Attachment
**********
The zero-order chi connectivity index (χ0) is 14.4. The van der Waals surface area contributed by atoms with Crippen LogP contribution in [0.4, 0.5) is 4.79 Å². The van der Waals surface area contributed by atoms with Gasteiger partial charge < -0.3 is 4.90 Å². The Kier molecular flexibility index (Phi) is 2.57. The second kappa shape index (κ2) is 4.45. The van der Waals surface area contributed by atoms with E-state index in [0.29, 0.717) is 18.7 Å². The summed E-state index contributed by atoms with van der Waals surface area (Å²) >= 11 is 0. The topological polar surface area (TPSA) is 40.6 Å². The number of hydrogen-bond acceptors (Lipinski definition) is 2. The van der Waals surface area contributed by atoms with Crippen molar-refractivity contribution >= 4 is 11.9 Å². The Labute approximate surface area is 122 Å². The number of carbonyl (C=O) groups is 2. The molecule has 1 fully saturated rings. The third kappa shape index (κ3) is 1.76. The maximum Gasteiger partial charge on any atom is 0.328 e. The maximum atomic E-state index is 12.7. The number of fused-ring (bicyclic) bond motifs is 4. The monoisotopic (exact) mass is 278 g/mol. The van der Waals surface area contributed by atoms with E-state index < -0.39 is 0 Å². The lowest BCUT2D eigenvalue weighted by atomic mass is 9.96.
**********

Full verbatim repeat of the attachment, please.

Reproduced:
The zero-order chi connectivity index (χ0) is 14.4. The van der Waals surface area contributed by atoms with Crippen LogP contribution in [0.4, 0.5) is 4.79 Å². The van der Waals surface area contributed by atoms with Gasteiger partial charge < -0.3 is 4.90 Å². The Kier molecular flexibility index (Phi) is 2.57. The second kappa shape index (κ2) is 4.45. The van der Waals surface area contributed by atoms with E-state index in [0.29, 0.717) is 18.7 Å². The summed E-state index contributed by atoms with van der Waals surface area (Å²) >= 11 is 0. The topological polar surface area (TPSA) is 40.6 Å². The number of hydrogen-bond acceptors (Lipinski definition) is 2. The van der Waals surface area contributed by atoms with Crippen molar-refractivity contribution >= 4 is 11.9 Å². The Labute approximate surface area is 122 Å². The number of carbonyl (C=O) groups is 2. The molecule has 1 fully saturated rings. The third kappa shape index (κ3) is 1.76. The maximum Gasteiger partial charge on any atom is 0.328 e. The maximum atomic E-state index is 12.7. The number of fused-ring (bicyclic) bond motifs is 4. The monoisotopic (exact) mass is 278 g/mol. The van der Waals surface area contributed by atoms with E-state index < -0.39 is 0 Å². The lowest BCUT2D eigenvalue weighted by atomic mass is 9.96.